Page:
The strategic planning process
The strategic planning process can help you clarify your mission, vision, and values. (Flickr )

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The past week brought several economic positives. For the first time in 17 years, the four major U. S. stock indices (S&P 500, Dow Jones Industrial, NASDAQ and the Russell 2000) established simultaneous all-time highs.

October's new orders for durable goods increased 4.8 percent for the month and 2.1 percent for the year. Existing home sales increased 6.1 percent in the past year. In October, the PMI Manufacturing index increased 0.9 percent.

On the negative side, the U.S. Census Bureau reported the international trade deficit increased 9.6 percent for the month of October; exports were down 2.7 percent and imports were up by 1.1 percent. The Census Bureau also reported that wholesale and retail inventories were both down 0.4 percent. The larger trade deficit and fall in inventories will be negatives for GDP. Interest rates also continued to increase, with the average 30-year mortgage increasing 0.21 percent. New single-family home sales fell 1.9 percent. 

Events on the world stage and a new U.S. presidential administration are increasing economic uncertainty. Details of Brexit are still unknown. Anti-Euro political parties are increasing their power in Italy. The Middle East is becoming increasing volatile. The strong U.S. dollar is causing disruptions throughout the world. Global trade is faltering. Low or even negative interest rates are stressing the banking industry worldwide. Economic risks and uncertainty abound.

Businesses and governments are revising their strategic plans to take advantage of the new environment. Strategies are designed to attain an overall aim, and tactics are plans and actions to achieve a specific end. Strategies tend to be longer-term in nature, while tactics are usually shorter-term. Strategies tend to be the purview of top management, whereas tactics are often developed and/or implemented at lower levels.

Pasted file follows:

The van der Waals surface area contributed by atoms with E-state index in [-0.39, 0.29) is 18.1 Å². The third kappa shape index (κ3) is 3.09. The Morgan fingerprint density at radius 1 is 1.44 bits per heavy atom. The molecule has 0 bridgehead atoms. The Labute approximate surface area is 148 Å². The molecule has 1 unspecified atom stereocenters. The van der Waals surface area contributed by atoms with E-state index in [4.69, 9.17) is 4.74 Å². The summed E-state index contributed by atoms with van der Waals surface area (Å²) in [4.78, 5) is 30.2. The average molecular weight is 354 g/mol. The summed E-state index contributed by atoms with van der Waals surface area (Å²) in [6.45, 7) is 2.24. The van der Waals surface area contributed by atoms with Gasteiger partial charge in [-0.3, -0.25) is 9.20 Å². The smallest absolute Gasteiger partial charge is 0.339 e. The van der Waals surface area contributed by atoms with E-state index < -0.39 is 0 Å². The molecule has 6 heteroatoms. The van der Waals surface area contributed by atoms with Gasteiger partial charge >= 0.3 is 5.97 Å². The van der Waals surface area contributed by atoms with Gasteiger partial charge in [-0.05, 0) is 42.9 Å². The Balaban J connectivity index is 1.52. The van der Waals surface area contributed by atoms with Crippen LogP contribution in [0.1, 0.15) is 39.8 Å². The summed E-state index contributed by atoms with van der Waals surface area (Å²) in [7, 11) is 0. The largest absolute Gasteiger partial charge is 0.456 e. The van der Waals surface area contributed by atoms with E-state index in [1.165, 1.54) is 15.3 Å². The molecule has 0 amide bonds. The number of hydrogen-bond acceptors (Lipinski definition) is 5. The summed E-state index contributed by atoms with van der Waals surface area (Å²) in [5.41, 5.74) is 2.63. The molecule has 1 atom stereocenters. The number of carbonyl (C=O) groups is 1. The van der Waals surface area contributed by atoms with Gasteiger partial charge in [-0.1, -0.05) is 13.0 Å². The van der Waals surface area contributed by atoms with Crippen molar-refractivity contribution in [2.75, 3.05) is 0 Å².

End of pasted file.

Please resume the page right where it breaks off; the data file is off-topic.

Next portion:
The strategic planning process will benefit every church and ministry. The process allows us to:

  • Better understand our current situation
  • Clarify our mission, vision and values
  • Develop strategies or approaches that will be used to accomplish our mission
  • Develop long-term (three-to-five-year) and short-term (typically one-year) objectives
  • Develop Key Performance Indicators (KPIs) that will be used to measure progress toward the objectives
  • Ensure resources are available to accomplish the plan
  • Communicate the strategic plan to all

If we truly understand our current situation, many issues and potential solutions become apparent. SWOT Analysis (strengths, weakness, opportunities and threats) can be beneficial. In the SWOT process, we critically and objectively list our organization's strengths and weaknesses. Since we tend to be myopic during self-evaluations, increasing the number of voices providing input and getting outside opinions can be especially important. 

SWOT analysis also requires us to enumerate external opportunities and threats. The external environment is constantly changing. To the extent we can accurately anticipate these changes, we can become more effective while simultaneously reducing problems. Life.Church recognized the opportunity technology was providing to spread the gospel. The online and mobile YouVersion of the Bible was the result. The YouVersion App has currently been downloaded more than 200 million times in more than 1,200 versions and 900 languages.

Taking time to write down our mission, vision and values provides clarity. Communication to others is enhanced. The Lord told Habakkuk to write the vision down and keep it plain so readers could run with it (Hab. 2:2). 

Our strategies, objectives and KPIs keep us on track. A strategic plan allows us to reallocate resources to more productive uses. The strategic plan allows us to recognize deviations quickly. Corrective action can be taken in a timely manner. 

Strategic plans also promote unity. Input provided by stakeholders during the development process is motivating. Communication of the plan allows the entire organization to work toward common objectives. Everyone has more knowledge of, and probably more empathy for, the entire organization. 

Most importantly, effective strategic plans are a result of revelation. By stepping back and asking "What is important? Where do we want to go? How are we going to get there?" gives us the opportunity to more effectively receive counsel of the Lord.

Dr. James Russell is a professor of economics and undergraduate chair of the College of Business at Oral Roberts University.

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